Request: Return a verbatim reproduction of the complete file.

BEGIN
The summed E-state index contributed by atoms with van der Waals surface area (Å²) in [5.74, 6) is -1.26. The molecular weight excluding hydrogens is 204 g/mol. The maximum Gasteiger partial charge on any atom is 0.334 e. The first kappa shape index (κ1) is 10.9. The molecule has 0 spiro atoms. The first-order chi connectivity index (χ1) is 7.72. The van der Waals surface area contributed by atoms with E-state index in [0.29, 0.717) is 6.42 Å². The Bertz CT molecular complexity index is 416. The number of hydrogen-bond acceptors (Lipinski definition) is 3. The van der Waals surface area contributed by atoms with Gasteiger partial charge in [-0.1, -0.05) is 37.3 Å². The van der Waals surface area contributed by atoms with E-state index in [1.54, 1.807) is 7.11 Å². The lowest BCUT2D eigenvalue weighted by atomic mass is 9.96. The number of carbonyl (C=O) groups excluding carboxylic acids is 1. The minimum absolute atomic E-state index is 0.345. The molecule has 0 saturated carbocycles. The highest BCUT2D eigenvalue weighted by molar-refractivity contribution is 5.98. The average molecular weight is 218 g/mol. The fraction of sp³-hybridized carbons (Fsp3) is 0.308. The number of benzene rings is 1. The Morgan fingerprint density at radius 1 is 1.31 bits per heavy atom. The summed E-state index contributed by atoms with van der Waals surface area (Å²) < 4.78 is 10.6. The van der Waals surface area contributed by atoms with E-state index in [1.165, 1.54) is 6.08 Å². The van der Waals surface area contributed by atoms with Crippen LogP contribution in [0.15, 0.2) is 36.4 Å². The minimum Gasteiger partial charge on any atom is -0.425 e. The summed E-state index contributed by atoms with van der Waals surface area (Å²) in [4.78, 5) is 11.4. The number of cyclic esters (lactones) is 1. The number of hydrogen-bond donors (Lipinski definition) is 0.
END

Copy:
The summed E-state index contributed by atoms with van der Waals surface area (Å²) in [5.74, 6) is -1.26. The molecular weight excluding hydrogens is 204 g/mol. The maximum Gasteiger partial charge on any atom is 0.334 e. The first kappa shape index (κ1) is 10.9. The molecule has 0 spiro atoms. The first-order chi connectivity index (χ1) is 7.72. The van der Waals surface area contributed by atoms with E-state index in [0.29, 0.717) is 6.42 Å². The Bertz CT molecular complexity index is 416. The number of hydrogen-bond acceptors (Lipinski definition) is 3. The van der Waals surface area contributed by atoms with Gasteiger partial charge in [-0.1, -0.05) is 37.3 Å². The van der Waals surface area contributed by atoms with E-state index in [1.54, 1.807) is 7.11 Å². The lowest BCUT2D eigenvalue weighted by atomic mass is 9.96. The number of carbonyl (C=O) groups excluding carboxylic acids is 1. The minimum absolute atomic E-state index is 0.345. The molecule has 0 saturated carbocycles. The highest BCUT2D eigenvalue weighted by molar-refractivity contribution is 5.98. The average molecular weight is 218 g/mol. The fraction of sp³-hybridized carbons (Fsp3) is 0.308. The number of benzene rings is 1. The Morgan fingerprint density at radius 1 is 1.31 bits per heavy atom. The summed E-state index contributed by atoms with van der Waals surface area (Å²) < 4.78 is 10.6. The van der Waals surface area contributed by atoms with E-state index in [1.165, 1.54) is 6.08 Å². The van der Waals surface area contributed by atoms with Crippen LogP contribution in [0.15, 0.2) is 36.4 Å². The minimum Gasteiger partial charge on any atom is -0.425 e. The summed E-state index contributed by atoms with van der Waals surface area (Å²) in [4.78, 5) is 11.4. The number of cyclic esters (lactones) is 1. The number of hydrogen-bond donors (Lipinski definition) is 0.